‘We had to put Charles Dickens in the movie. Who’s the least likely character to be Charles Dickens? Gonzo!’ How we made: The Muppet Christmas Carol
...They have got up among themselves a periodical called THE LOWELL OFFERING, "a repository of original articles, written exclusively by females actively employed in the mills," -- which is duly printed, published, and sold; and whereof I brought away from Lowell four hundred good solid pages, which I have read from beginning to end...Of the merits of the Lowell Offering as a literary production I will only observe, putting entirely out of sight the fact of the articles having been written by these girls after the arduous labours of the day, that it will compare advantageously with a great many English Annuals. It is pleasant to find that many of its Tales are of the Mills, and of those who work in them; that they inculcate habits of self-denial and contentment, and teach good doctrines of enlarged benevolence.On an early leg of his 1842 American tour, Charles Dickens paid a visit to Lowell, Massachusetts, where he toured the famous river-powered textile mills and met some of the thousands of young women employed there. The literary journal he carried away, the Offering, inculcated certain of its benevolent doctrines through stories about Christmas, ghosts, mystic journeys through time and space, and mystic journeys through time and space with ghosts. Soon after his return to England, Dickens published A Christmas Carol. Coincidence? [more inside]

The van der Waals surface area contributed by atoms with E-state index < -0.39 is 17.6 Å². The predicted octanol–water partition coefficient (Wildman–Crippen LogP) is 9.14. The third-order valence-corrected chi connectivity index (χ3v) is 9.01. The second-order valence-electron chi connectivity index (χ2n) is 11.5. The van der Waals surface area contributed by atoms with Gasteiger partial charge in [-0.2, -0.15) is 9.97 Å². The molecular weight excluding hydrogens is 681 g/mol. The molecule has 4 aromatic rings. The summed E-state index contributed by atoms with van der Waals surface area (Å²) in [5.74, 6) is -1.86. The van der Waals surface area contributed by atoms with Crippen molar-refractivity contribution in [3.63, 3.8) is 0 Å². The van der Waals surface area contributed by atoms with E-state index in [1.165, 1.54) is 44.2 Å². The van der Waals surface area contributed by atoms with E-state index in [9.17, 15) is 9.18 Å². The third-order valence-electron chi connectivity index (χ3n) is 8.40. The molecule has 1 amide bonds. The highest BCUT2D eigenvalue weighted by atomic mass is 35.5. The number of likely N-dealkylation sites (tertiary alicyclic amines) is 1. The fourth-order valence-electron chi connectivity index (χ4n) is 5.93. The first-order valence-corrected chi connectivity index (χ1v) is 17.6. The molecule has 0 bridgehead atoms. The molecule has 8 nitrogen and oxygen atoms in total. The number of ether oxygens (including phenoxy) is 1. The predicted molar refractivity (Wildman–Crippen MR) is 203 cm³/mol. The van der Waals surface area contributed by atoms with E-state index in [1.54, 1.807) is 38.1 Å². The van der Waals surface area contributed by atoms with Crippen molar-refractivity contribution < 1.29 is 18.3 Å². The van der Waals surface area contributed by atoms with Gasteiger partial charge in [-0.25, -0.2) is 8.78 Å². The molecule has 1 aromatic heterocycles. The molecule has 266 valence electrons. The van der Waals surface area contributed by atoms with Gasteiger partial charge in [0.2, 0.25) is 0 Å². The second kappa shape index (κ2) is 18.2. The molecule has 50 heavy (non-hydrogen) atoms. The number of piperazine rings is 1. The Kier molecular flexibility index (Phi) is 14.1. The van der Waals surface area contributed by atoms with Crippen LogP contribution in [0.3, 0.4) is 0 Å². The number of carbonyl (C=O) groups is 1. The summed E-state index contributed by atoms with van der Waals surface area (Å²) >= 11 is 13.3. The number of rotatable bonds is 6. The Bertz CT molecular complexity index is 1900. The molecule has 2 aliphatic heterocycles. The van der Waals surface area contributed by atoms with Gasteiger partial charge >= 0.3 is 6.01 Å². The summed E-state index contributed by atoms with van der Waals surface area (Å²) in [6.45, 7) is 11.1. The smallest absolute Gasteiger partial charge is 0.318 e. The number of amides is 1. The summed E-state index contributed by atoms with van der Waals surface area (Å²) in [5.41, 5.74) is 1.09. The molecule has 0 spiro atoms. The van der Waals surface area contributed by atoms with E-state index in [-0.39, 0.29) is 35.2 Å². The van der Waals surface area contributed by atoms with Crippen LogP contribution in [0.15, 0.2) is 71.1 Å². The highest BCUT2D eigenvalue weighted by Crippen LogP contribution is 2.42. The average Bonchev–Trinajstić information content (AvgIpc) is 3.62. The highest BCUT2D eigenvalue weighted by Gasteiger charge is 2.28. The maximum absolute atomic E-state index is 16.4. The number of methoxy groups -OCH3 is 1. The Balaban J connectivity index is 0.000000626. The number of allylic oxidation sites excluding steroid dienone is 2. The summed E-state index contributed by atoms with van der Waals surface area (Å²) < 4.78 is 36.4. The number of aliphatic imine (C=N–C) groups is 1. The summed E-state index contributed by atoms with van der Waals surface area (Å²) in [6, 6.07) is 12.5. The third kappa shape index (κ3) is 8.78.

"Had the spirits been truly desirous of helping the Cratchett family, they would have been better advised to focus their time and energies upon this family rather than upon my client." The Case for Ebenezer by Butler Shaffer
Charles Dickens' A Christmas Carol has been reprinted, abridged, disected, redrawn and re-told on film numerous times, but the original 66 page manuscript has rarely been seen by the public. The manuscript was obtained by The Morgan Library & Museum during the 1890s, where it is currently on display. If you can't make it to New York this time of year, you can take a close look at 4 heavily edited pages and attempt to decipher Dickens' original writing, thanks to The New York Times.